In what may comfort local truckers worried about the implications of the Bangladesh, Bhutan, India, and Nepal Motor Vehicle Agreement (BBIN MVA), the Bhutan government has requested Bangladesh to limit their cargo and bus services to the Bhutanese border.
The same request will be made to the Nepalese government on the same grounds that Bhutan is a small country in a unique situation, Bhutan’s information and communications minister said.
However, the government of Bangladesh is yet to respond to this request.
If the special requests are accepted by the governments of Bangladesh and Nepal, this will mean that Bhutanese trucks and bus services will also have to stop at the Bangladesh and Nepal borders, which is the current situation.
Bhutanese trucks transporting perishables to Bangladesh would have to continue to stop at Burimari, the Bangladeshi border town, instead of being able to go all the way to Dhaka or beyond.
Bhutan’s existing informal arrangement with India will continue even if the BBIN MVA is ratified. This is made clear under Article 14 section five of the BBIN MVA which states that existing bilateral agreements or arrangements will not be affected by the agreement.
Currently, trucks from India are allowed only until the border where the goods are then transferred onto Bhutanese trucks.
There are exceptions. Heavy-duty trucks from India carrying large equipment, which local trucks do not have the capacity to carry are permitted into Bhutan.
Ratification of the BBIN MVA would not alter this arrangement, ministry officials said.
Meanwhile, two Bhutanese bus companies operate to Kolkata. No Indian bus companies operate into Bhutan. While Bhutanese and Indian private vehicles can cross the border with little restriction, taxis are not allowed to.
If Bangladesh and Nepal do not agree with the government’s request for a similar arrangement when it comes to cargo trucks and bus services, and if the BBIN MVA is not ratified by parliament, lyonpo DN Dhungyel said that the economic implications for Bhutan may not be significant. “The BBIN MVA was mainly intended to promote trade in the sub-region,” lyonpo said. “It may not have significant economic consequences since the existing informal arrangement with India will continue.”
However, he pointed out that trade with Bangladesh for Bhutanese truckers could have been easier as they would not have required to transship consignments at Burimari. “Avoiding the need to transship at Burimari would have reduced transportation cost, delay, damage to perishable goods and other inconveniences,” lyonpo said.
But if Bhutanese trucks are allowed into Bangladesh, an equal number of Bangladeshi trucks would have to be allowed into Bhutan as the BBIN MVA is based on reciprocity. This has led to concerns that Bhutan could be overwhelmed by large numbers of regional trucks and vehicles.
Lyonpo DN Dhungyel pointed out that the number of cargo vehicles and scheduled bus services would be pre-determined between countries, for instance, between Bhutan and Bangladesh or Bhutan and Nepal or vice versa. And this pre-determined number would be based on how many Bhutanese vehicles would want to operate to either country. “While the frequency of scheduled bus services might be agreed at 1-2 frequency every week, the number of cargo vehicles might be the same that Bhutanese business people want to operate into Bangladesh or Nepal,” he said.
Lyonpo Dhungyel also downplayed concerns that large numbers of Bangladeshi and Nepalese trucks would be entering Bhutan with goods. “Because of limited trade with Bangladesh and Nepal, it is very unlikely that a large number of cargo vehicles would be operating into Bhutan,” lyonpo said. “Bangladeshi and Nepali operators may not find it economically attractive to operate into Bhutan with load only one way.”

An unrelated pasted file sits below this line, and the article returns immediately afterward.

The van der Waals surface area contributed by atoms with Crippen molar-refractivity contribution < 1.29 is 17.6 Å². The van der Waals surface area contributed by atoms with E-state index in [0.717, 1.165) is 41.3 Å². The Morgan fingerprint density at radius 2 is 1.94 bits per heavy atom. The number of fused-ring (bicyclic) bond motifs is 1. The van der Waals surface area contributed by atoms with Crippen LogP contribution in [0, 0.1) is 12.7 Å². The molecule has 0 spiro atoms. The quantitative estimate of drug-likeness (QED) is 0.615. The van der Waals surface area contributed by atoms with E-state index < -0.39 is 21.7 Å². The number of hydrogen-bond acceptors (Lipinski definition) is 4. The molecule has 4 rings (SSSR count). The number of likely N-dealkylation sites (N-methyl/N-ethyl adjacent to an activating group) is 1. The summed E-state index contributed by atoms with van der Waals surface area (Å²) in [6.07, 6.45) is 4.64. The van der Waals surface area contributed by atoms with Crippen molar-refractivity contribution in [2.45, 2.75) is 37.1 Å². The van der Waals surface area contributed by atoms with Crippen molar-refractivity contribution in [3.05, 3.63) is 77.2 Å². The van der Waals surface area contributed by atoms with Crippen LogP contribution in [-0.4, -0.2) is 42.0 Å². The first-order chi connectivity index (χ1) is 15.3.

According to trade statistics, Bhutan exports more than it imports from both Bangladesh and Nepal.
Bhutan imported Nu 169.6 million worth of goods from Bangladesh in 2014, ranking it as the 17th most country Bhutan exported to. However, Bhutan exported goods worth Nu 1.7 billion to Bangladesh last year making it the second ranked country Bhutan exported to. Statistics also show that Bhutan’s imports from Nepal equalled almost Nu 120 million while exports was Nu 178.4 million, last year.
Coming to private vehicles, the minister said only a small number would be permitted from Bangladesh and Nepal but he did not provide specific numbers. “With regard to non-regular and personal vehicles, the number is not expected to be large and a capping would be agreed while finalizing the protocol to keep the number small,” he said.
Non-regular vehicles mean for instance a group of pilgrims who hire a bus or a private vehicle to travel to Bodhgaya or Lumbini.
Ministry officials said that the BBIN MVA does not permit for the inter-country operation of taxis.
Some of the other restrictions of the BBIN MVA include disallowing foreign trucks and buses from doing local business in the country being visited, charging the unsubsidised rates for fuel when refuelling, time limits for being in a country, and non-exemption from required immigration visas and permits, and customs inspections, among others.
Under the BBIN MVA, additional charges or taxes can be levied on visiting vehicles but only if these charges are also levied on local vehicles.
While the ambassadors of India and Bangladesh to Bhutan had called for the BBIN MVA to be ratified as soon as possible, it will be discussed only in the next session of parliament, given the concerns of the Opposition Party.
Asked for comment, the Opposition Leader, (Dr) Pema Gyamtsho, said: “The Opposition Party had expressed concerns on the implications of the agreement on our security, economy, environment and culture and there is a need for critical analysis by various stakeholders and deeper consultations with all concerned groups.”
The Asian News Network/ Kuensel